Firearms Manufacturer Q LLC announced today that it was issued a Cease and Desist by the Bureau of Alcohol Tobacco and Firearms. The ATF’s letter notified Q that the Honey Badger pistol is now considered a Short barreled rifle (SBR) and ordered them to immediately cease production of the firearm unless it is registered on an ATF Form 2, declaring that they are manufacturing an NFA weapon.
Q released a statement today in which they included their full response to the ATF and provided some guidance for those who may own Q Honey Badger pistols. The Email containing both letters is quoted below.
BREAKING: ATF Issues Cease And Desist for Honey Badger Pistol
Dear Customer:On August 3rd, 2020, the Bureau of Alcohol, Tobacco, Firearms and Explosives (“ATF”) issued Q® a formal Cease & Desist letter, notifying us that ATF has taken the position that the Q Honey Badger Pistol is a short-barreled rifle (“SBR”) regulated under the National Firearms Act (“NFA”). In response, Q has ceased all production of the Honey Badger Pistol, and submitted a comprehensive letter to ATF and the Department of Justice (“DOJ”) stating why we disagree with this classification. Additionally, we have provided recommendations on how to address the firearms already in circulation. Q is seeking solutions that best protect you, the individual, and Q’s distribution network from falling out of compliance with ATF regulations, and federal law. At this time, Q has not received any definitive guidance from the ATF.
In the meantime, Q encourages possessors of the Honey Badger Pistol to take these proactive measures until a resolution is reached between Q and ATF.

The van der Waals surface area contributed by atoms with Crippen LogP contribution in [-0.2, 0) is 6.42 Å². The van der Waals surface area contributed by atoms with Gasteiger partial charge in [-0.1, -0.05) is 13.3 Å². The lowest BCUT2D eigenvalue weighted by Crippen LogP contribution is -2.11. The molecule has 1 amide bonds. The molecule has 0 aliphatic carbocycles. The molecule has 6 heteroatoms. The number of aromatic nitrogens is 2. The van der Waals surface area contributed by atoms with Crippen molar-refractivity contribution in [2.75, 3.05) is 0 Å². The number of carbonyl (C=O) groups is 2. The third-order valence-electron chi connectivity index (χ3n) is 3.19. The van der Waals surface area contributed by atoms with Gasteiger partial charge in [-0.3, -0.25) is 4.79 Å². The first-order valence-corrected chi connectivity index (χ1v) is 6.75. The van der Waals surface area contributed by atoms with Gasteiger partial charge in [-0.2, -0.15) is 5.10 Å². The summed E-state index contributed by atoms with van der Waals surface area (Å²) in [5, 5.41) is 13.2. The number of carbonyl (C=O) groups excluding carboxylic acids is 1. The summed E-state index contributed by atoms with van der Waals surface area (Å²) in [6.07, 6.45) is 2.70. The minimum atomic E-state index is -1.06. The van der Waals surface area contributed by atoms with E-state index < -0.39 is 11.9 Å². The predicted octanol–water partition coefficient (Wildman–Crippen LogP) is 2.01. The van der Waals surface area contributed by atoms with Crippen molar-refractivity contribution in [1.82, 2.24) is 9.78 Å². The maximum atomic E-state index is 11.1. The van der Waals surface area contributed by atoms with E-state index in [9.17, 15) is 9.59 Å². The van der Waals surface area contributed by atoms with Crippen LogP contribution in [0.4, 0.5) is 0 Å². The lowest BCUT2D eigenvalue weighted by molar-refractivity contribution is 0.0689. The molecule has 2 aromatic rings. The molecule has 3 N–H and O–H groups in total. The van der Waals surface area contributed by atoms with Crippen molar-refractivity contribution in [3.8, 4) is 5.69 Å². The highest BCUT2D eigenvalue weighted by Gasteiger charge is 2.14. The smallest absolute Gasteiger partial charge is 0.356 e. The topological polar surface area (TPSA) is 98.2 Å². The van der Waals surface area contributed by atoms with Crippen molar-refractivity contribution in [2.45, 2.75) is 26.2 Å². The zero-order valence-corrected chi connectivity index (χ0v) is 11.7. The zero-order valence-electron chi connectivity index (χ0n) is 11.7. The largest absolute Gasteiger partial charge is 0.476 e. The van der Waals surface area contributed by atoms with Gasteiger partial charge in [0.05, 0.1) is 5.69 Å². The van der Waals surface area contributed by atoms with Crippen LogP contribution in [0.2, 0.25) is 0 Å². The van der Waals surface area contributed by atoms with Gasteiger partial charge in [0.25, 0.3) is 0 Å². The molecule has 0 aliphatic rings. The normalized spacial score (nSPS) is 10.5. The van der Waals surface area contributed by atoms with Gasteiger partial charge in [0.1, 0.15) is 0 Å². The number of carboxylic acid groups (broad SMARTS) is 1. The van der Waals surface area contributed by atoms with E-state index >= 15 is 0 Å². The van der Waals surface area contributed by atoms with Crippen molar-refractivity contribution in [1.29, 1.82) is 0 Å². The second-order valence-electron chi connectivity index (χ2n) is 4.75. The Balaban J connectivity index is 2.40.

- Complete one of the following:
- Remove the barreled upper receiver from the lower receiver and dedicate it as a replacement
for another AR-style pistol or registered short-barreled rifle; or
- If you do not possess another AR-style pistol or registered short-barreled rifle, remove the barreled upper receiver from the lower receiver and temporarily transfer it out of your possession by, for example, transferring it to the dominion and control of another individual; and
- Once the previous step is completed, you may file an ATF Form 1 to register the lower receiver as a short-barreled rifle. Upon Form 1 approval, the firearm may be reassembled.
Failure to complete option a or option b could result in prosecution and is subject to a $10,000.00 fine and up to 10 years imprisonment.
If you are concerned with this situation – as Q is – we urge you to contact the Department of Justice (ATF’s parent agency) by using the below OneClickPolitics link.
Additionally, we encourage you to reach out to the White House and ask President Trump to halt and rollback ATF’s efforts to issue arbitrary and capricious decisions affecting millions of legal gun owners.
However, once again, the ATF is using some unclear reasoning to justify their cease and desist letter. Previously they have swayed on both the legality and application in which pistol braces were used and it seems they are once again confusing the industry and consumers by making the claim that “these firearms are designed and intended to be fired from the shoulder and may be classified as a short-barreled rifle under the GCA and NFA.”
Dark Times Ahead?
This letter could mean complicated times for tens of thousands of firearms owners who are already having to keep up with numerous ATF letters and opinions surrounding pistol braces and their use.
What makes this situation worse for everyone involved is that the ATF continues to refuse to set down a clear and concise definition for what they officially believe to be or not be a pistol stabilizing brace. Instead, the ATF insists on having manufactures submit sample firearms so that they can be examined to see ugly arbitrarily determine whether or not they find them to be within what they considered to be a pistol brace.
We will continue to monitor this developing situation and bring you updates as they occur.